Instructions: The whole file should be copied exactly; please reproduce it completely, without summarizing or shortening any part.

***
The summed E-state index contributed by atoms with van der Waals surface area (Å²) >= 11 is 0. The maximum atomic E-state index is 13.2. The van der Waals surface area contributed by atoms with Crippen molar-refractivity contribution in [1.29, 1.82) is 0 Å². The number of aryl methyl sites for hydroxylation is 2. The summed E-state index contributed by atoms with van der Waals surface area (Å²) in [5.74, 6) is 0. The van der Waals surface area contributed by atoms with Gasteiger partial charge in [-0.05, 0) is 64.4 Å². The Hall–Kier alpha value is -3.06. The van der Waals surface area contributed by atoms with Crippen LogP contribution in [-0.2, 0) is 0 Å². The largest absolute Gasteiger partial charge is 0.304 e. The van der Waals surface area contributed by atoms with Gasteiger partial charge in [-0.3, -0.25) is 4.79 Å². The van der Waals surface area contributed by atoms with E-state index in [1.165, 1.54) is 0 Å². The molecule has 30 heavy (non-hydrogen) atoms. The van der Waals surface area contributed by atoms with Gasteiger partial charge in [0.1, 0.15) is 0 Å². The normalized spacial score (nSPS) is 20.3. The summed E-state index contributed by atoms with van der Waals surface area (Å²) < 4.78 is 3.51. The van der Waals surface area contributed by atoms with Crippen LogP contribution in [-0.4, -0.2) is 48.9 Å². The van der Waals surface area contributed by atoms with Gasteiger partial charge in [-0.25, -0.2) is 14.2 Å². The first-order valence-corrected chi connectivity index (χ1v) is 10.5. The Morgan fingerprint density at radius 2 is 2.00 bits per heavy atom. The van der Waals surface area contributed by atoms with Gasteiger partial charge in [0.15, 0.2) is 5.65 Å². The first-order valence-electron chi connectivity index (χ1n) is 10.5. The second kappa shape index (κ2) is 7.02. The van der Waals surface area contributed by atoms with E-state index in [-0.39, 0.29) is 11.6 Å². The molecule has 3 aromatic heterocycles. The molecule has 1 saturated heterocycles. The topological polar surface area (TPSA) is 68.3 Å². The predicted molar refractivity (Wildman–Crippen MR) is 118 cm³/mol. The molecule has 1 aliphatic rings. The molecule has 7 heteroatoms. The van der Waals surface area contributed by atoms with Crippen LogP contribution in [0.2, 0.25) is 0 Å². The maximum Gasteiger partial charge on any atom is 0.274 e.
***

The summed E-state index contributed by atoms with van der Waals surface area (Å²) >= 11 is 0. The maximum atomic E-state index is 13.2. The van der Waals surface area contributed by atoms with Crippen molar-refractivity contribution in [1.29, 1.82) is 0 Å². The number of aryl methyl sites for hydroxylation is 2. The summed E-state index contributed by atoms with van der Waals surface area (Å²) in [5.74, 6) is 0. The van der Waals surface area contributed by atoms with Gasteiger partial charge in [-0.05, 0) is 64.4 Å². The Hall–Kier alpha value is -3.06. The van der Waals surface area contributed by atoms with Crippen LogP contribution in [-0.2, 0) is 0 Å². The largest absolute Gasteiger partial charge is 0.304 e. The van der Waals surface area contributed by atoms with Gasteiger partial charge in [-0.3, -0.25) is 4.79 Å². The van der Waals surface area contributed by atoms with E-state index in [1.165, 1.54) is 0 Å². The molecule has 30 heavy (non-hydrogen) atoms. The van der Waals surface area contributed by atoms with Gasteiger partial charge in [0.1, 0.15) is 0 Å². The normalized spacial score (nSPS) is 20.3. The summed E-state index contributed by atoms with van der Waals surface area (Å²) < 4.78 is 3.51. The van der Waals surface area contributed by atoms with Crippen LogP contribution in [-0.4, -0.2) is 48.9 Å². The van der Waals surface area contributed by atoms with Gasteiger partial charge in [-0.25, -0.2) is 14.2 Å². The first-order valence-corrected chi connectivity index (χ1v) is 10.5. The Morgan fingerprint density at radius 2 is 2.00 bits per heavy atom. The van der Waals surface area contributed by atoms with Gasteiger partial charge in [0.15, 0.2) is 5.65 Å². The first-order valence-electron chi connectivity index (χ1n) is 10.5. The second kappa shape index (κ2) is 7.02. The van der Waals surface area contributed by atoms with E-state index in [-0.39, 0.29) is 11.6 Å². The molecule has 3 aromatic heterocycles. The molecule has 1 saturated heterocycles. The topological polar surface area (TPSA) is 68.3 Å². The predicted molar refractivity (Wildman–Crippen MR) is 118 cm³/mol. The molecule has 1 aliphatic rings. The molecule has 7 heteroatoms. The van der Waals surface area contributed by atoms with Crippen LogP contribution in [0.2, 0.25) is 0 Å². The maximum Gasteiger partial charge on any atom is 0.274 e.